Additionally, the country as a whole did not have the capacity to produce, supply, and inoculate all its people, and therefore a plan was put in place for vaccination in phases, and rules framed. The plan has some inherent shortcomings, such as the eligibility criteria for being inoculated. The whole plan by design was made to slow the pace of vaccination so that the country’s healthcare system, production, and supply logistics could handle it in most efficient manner. As we know, one coat does not fit all, the plan did not sufficiently considered the individual capacity of the state, such as Delhi, having a good healthcare system with large numbers. Chief Minister of Delhi is thus not off the mark when he said the rules of vaccination and the insufficient supply has held up the state in vaccinating all its people within three months the capacity for which is already there. However, for most of the states there is still capacity restraint.
In the meantime, the government of India has allowed exports of vaccines, some of them are gift to some nations. It has been branded as “vaccine diplomacy”. It may be mentioned here that India is the vaccine hub of the world supplying almost 60 per cent of the vaccines globally. Critics of export of COVID-19 vaccines from India are alleging that Modi government is ignoring Indians by sending large quantity of vaccines abroad while we need those for our people at home. Politics is played on the issue, but the reality is that we have a mismatch between production and delivery capacities. However, the question stares us, why is the country not enhancing domestic delivery capacity, especially when there is a spike in new COVID-19 reaching three months high about 40,000 infections a day with steeply elevating trajectory? Why the speed of the vaccination cannot be improved over the present level at which, as estimated, would take 10.8 years to vaccinate 70 per cent of India’s population?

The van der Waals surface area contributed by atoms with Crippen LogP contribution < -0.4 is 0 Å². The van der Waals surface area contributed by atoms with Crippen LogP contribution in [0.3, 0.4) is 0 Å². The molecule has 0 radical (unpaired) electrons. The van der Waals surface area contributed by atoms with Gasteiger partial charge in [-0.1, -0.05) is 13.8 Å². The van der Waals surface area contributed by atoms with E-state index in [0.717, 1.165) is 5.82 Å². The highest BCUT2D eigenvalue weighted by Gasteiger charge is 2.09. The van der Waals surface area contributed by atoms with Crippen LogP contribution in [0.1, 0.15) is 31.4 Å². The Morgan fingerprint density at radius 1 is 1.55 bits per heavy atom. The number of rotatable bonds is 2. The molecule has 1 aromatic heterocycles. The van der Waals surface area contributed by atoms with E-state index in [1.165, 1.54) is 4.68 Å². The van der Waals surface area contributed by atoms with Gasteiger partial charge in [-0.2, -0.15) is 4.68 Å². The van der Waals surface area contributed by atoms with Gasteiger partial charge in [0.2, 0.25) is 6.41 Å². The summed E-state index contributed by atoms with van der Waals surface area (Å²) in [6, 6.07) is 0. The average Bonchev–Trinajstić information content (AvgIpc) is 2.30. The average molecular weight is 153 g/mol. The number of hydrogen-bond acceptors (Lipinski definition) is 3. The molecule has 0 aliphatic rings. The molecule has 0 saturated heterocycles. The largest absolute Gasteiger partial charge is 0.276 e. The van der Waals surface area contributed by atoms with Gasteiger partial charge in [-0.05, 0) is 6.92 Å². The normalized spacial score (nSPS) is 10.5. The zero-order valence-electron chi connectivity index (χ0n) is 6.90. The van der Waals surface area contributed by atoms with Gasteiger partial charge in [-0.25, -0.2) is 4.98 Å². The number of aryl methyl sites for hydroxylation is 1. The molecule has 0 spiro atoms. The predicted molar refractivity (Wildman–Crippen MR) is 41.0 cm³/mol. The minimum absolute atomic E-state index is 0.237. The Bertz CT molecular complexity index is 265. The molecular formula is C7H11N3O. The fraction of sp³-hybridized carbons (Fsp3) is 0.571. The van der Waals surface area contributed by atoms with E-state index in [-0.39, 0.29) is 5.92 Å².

The problem of vaccine supply, logistics, and its availability has been partially solved by allowing participation of private hospitals. It is in reality, a strategic shift from government hospitals to private hospitals, which has also been officially declared. We still need sufficient supply of vaccines to inoculate the whole population. Why India should stick to only the two vaccines? Many vaccines are available globally, and the India’s kitty of vaccines may be expanded by facilitating their imports and speeding up their approval process to ensure much more vaccination per day. The promising foreign vaccines, such as Russia’s Sputnik-V having Indian partner, Covax, and others from various countries, may be included in Indian kitty of vaccines, if found efficacious in Indian context.
India must focus on making vaccines available to all its citizens and desist from any narrow politics, since it is the only way we can successfully fight with COVID-19. The centre and states, especially ruled by opposing political parties, must not create hurdles in each other’s way obstructing smooth vaccination of all in shortest possible time. The drive must not be allowed to become the victim of domestic and global politics. (IPA Service)